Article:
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Old November 18, 2016   #1
SueCT
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Default Mulch for garlic

I just planted my garlic, which is actually about 3-4 weeks late, but temps were high, in the 80s, when I would normally plant it so I waited. Temps are still in the 50s and 60s during the day, with only a few in the 40s, so hopefully I will be OK. Last year they grew in the fall and I don't think that is really recommended. They were at least 6-8 high going into winter. The problem now is that I forgot to get mulch. I have a small amt of chopped straw mulch that I used over part of it, but they are out for the season where I usually get it. I have a few leaves that were partially chopped in the mower from my yard that I haven't put out for pick up yet, so I could use those. Mostly maple leaves. Any other suggestions? I do have some cedar mulch that I use in flower beds but I have never seen that type of stuff recommended for veggie gardens and I can't be sure what is in it for chemicals. Should I just pile a thicker layer of soil and compost on top? It is a mixture of soil and compost that I bought locally for my raised bed, already mixed together.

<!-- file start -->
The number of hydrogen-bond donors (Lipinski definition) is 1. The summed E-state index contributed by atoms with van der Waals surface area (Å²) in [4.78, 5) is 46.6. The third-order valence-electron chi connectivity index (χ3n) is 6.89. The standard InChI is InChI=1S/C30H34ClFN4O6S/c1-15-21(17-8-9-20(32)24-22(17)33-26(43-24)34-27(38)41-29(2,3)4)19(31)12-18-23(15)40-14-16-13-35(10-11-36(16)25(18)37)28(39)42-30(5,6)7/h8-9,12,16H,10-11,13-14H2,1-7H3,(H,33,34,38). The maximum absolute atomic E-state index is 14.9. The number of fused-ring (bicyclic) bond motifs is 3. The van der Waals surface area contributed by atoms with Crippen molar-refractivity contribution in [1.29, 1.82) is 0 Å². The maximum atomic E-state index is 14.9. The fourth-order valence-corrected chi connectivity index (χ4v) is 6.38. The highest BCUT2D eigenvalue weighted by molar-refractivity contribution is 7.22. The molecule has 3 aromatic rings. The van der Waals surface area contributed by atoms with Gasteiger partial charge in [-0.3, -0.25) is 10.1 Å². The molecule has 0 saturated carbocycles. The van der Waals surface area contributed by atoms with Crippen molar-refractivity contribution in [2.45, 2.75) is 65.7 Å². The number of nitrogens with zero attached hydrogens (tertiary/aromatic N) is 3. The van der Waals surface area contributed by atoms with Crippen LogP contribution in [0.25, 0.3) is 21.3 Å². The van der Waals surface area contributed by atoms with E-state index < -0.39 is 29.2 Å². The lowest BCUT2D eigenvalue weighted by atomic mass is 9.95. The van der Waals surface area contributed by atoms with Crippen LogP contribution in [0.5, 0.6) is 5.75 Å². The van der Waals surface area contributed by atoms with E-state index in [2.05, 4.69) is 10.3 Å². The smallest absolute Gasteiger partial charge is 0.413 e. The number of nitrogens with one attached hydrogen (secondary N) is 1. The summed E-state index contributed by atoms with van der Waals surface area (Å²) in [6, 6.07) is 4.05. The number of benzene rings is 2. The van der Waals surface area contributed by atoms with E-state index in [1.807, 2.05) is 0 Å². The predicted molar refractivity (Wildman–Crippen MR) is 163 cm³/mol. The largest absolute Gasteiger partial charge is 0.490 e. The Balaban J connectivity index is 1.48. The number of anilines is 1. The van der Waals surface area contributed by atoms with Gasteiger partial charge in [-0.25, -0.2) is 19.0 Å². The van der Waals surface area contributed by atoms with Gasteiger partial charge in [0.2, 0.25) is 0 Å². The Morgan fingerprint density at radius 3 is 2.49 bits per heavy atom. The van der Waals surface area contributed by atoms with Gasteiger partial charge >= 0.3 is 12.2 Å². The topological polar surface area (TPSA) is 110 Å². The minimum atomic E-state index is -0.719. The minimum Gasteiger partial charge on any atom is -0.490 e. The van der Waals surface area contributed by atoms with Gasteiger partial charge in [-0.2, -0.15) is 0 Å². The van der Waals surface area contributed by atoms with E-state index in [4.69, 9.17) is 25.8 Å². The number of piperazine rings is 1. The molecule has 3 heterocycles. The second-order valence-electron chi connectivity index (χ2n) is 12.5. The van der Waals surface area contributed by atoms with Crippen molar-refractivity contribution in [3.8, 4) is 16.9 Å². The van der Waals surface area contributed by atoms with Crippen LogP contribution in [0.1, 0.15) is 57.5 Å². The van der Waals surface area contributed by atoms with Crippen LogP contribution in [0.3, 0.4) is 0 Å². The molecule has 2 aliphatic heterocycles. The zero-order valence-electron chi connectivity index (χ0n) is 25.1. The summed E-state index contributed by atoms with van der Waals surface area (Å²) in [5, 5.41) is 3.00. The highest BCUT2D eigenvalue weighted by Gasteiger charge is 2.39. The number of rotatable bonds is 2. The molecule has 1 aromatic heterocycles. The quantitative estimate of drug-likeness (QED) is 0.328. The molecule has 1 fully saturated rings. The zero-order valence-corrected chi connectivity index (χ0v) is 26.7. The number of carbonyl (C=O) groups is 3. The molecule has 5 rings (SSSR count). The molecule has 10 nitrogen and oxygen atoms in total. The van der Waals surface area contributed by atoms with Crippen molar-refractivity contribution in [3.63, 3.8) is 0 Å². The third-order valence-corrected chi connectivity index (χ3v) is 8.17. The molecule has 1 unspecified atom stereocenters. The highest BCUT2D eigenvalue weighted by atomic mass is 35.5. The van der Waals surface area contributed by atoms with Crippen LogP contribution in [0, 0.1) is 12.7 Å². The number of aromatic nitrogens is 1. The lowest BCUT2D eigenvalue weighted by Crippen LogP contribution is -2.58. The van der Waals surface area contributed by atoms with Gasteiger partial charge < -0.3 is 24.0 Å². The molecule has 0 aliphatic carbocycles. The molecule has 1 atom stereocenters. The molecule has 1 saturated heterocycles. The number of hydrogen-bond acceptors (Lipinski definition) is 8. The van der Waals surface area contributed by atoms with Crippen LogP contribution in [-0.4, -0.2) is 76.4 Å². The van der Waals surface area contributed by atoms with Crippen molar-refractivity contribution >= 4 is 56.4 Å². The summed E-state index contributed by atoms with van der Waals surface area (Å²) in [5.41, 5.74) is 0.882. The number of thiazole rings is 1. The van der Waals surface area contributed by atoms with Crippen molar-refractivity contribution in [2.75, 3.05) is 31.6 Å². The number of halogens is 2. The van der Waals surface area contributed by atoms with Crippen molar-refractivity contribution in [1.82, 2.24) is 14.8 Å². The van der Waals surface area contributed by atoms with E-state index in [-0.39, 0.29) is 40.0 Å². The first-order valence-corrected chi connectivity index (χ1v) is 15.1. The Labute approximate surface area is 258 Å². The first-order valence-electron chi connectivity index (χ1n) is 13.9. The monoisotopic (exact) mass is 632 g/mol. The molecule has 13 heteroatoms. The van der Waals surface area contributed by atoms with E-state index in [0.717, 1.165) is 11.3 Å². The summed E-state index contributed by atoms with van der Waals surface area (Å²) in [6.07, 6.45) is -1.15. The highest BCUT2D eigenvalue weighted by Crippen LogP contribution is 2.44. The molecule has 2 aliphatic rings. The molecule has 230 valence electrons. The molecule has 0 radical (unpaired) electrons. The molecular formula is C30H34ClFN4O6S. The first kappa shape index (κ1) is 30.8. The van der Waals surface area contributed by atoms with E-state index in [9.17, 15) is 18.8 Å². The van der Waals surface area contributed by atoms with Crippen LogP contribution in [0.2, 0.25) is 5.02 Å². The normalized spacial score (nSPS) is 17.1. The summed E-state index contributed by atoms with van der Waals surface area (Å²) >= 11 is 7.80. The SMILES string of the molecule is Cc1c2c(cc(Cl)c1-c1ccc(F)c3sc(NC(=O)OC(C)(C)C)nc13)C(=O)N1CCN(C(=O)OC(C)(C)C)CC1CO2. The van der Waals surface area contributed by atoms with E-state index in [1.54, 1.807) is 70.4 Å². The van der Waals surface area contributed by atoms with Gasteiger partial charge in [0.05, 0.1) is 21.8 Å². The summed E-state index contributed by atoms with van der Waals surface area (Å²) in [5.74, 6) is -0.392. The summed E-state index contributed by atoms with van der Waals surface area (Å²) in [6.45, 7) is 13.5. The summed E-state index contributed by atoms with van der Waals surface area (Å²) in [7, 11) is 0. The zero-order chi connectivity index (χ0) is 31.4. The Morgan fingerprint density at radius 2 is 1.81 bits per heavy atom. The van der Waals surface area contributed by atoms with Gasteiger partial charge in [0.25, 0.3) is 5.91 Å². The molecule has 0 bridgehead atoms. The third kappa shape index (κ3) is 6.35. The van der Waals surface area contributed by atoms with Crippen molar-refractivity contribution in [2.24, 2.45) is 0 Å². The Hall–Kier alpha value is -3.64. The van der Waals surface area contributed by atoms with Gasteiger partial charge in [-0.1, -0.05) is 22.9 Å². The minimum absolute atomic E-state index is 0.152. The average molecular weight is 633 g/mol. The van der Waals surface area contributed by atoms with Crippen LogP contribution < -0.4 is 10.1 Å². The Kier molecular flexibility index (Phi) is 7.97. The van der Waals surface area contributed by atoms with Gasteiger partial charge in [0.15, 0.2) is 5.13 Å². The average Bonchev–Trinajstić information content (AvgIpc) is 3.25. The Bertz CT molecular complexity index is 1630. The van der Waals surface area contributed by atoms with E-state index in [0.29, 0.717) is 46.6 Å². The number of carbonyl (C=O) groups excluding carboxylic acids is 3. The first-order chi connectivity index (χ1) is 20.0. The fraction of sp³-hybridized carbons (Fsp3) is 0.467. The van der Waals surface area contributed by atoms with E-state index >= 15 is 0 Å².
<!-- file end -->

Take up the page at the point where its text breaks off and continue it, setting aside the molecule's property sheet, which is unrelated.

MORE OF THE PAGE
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Old November 18, 2016   #2
PhilaGardener
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At this time of year, drive around the neighborhood and you will find that many nice people have left out nice bags of leaves for you!

No rush either; I generally don't mulch my garlic until the ground has frozen.
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Old November 18, 2016   #3
rxkeith